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Ashley Saress Lemmex and Tim Mahoney in SBCC Theatre Arts Department’s production of <em>Tartuffe</em> by Molière, directed by R. Michael Gros.

Rick Mokler

Ashley Saress Lemmex and Tim Mahoney in SBCC Theatre Arts Department’s production of Tartuffe by Molière, directed by R. Michael Gros.


Tartuffe at SBCC’s Interim Theatre

Molière’s Play Runs through March 20 at Santa Barbara City College


Constance Congdon’s 2008 verse translation of Molière’s Tartuffe into English rhyming couplets invites all kinds of interpretations. As Congdon said of its world premiere at the Two River Theater Company in New Jersey, where the show was set in a McMansion in Texas, “It sounded so Texan! Just put an accent on it!” In this new production at SBCC’s Interim Theatre, director R. Michael Gros has taken the translator’s advice and run with it, locating his version in the upper reaches of contemporary New Orleans society. From the moment that Annie Diehl opens her mouth as the resourceful servant Dorine, the audience knows that they are in for a wild ride, accent-wise. While Diehl’s broad approach verges on the country honk of Miley Cyrus (at times, I half expected Billy Ray to enter in boots, Wrangler jeans, and a flannel shirt), there’s something satisfying about the way her voice matches the character’s pushy attitude. As Madame Pernelle, Sara Beroff also provides the requisite unprincipled resistance essential to the dynamic of any Molière dilemma. In one of several comic references to the play’s contemporary setting, Tartuffe’s silent servant Laurent (Grant Harvey) sports an iPad, the better to keep inventory of all the possessions he plans to acquire through his audacious hypocrisy and imposture.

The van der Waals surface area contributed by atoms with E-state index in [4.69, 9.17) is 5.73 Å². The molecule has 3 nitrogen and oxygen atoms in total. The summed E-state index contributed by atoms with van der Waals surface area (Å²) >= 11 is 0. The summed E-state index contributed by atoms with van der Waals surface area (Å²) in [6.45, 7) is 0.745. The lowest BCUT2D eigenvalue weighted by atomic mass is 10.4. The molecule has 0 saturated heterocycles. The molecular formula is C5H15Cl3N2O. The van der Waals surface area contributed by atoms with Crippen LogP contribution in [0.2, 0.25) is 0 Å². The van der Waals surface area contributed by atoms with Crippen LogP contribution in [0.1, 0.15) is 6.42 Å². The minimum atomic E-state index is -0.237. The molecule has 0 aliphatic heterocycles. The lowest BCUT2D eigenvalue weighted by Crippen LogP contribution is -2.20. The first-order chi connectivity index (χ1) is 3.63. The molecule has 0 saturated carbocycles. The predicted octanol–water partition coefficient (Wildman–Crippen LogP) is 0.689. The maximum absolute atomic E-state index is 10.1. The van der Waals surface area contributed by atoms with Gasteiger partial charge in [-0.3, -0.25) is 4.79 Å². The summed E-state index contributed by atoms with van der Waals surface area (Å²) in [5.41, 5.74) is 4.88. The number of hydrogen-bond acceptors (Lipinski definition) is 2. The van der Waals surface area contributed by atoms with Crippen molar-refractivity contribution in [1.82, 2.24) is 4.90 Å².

The star of this Tartuffe is unquestionably Tim Mahoney, whose performance in the title role is over the top in all the right ways. From the moment he enters, carrying a Bible and spouting pious inanities in a Southern accent, Mahoney becomes the focus of attention. Whether he’s engaged in slapping his own face or using reverse psychology to manipulate his victims, Mahoney’s Tartuffe behaves with an air of tremendous arrogance. When he’s exposed by Elmire (Ashley Saress Lemmex) and Orgon (James Stenger) as a two-faced rat, he simply slips into yet another persona, this one with a French accent of the most exaggerated absurdity. Ophir Katz brings a youthful physicality to the role of Orgon’s son, Damis, and Kaila Marie Carlstrom is fetching as the daughter, Mariane, but it is really the leads that carry this show. While it is fun to watch Dorine and Tartuffe tangle early on, it’s not until the grand seduction scene between Tartuffe and Elmire that we really see what this production can do. Jerry Vassallo as Cléante and Matthew Andreas as Valère serve to build tension, but it’s up to Mahoney to bring the big bursts of laughter to a head.



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